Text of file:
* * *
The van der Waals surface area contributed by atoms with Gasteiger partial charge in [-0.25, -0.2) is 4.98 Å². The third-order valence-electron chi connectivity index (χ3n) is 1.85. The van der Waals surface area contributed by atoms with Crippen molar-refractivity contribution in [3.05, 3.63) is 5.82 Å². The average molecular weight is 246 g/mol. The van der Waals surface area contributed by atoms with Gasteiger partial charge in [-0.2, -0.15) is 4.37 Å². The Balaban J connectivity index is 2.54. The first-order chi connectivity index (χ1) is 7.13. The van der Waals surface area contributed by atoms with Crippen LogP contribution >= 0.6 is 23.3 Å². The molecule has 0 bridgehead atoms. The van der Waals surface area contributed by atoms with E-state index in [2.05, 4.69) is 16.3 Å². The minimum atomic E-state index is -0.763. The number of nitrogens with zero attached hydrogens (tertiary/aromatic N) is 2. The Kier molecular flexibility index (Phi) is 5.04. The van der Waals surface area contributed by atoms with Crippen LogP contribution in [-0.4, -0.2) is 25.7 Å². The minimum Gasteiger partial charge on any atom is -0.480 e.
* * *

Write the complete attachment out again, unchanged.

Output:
The van der Waals surface area contributed by atoms with Gasteiger partial charge in [-0.25, -0.2) is 4.98 Å². The third-order valence-electron chi connectivity index (χ3n) is 1.85. The van der Waals surface area contributed by atoms with Crippen molar-refractivity contribution in [3.05, 3.63) is 5.82 Å². The average molecular weight is 246 g/mol. The van der Waals surface area contributed by atoms with Gasteiger partial charge in [-0.2, -0.15) is 4.37 Å². The Balaban J connectivity index is 2.54. The first-order chi connectivity index (χ1) is 7.13. The van der Waals surface area contributed by atoms with Crippen LogP contribution >= 0.6 is 23.3 Å². The molecule has 0 bridgehead atoms. The van der Waals surface area contributed by atoms with E-state index in [2.05, 4.69) is 16.3 Å². The minimum atomic E-state index is -0.763. The number of nitrogens with zero attached hydrogens (tertiary/aromatic N) is 2. The Kier molecular flexibility index (Phi) is 5.04. The van der Waals surface area contributed by atoms with Crippen LogP contribution in [-0.4, -0.2) is 25.7 Å². The minimum Gasteiger partial charge on any atom is -0.480 e.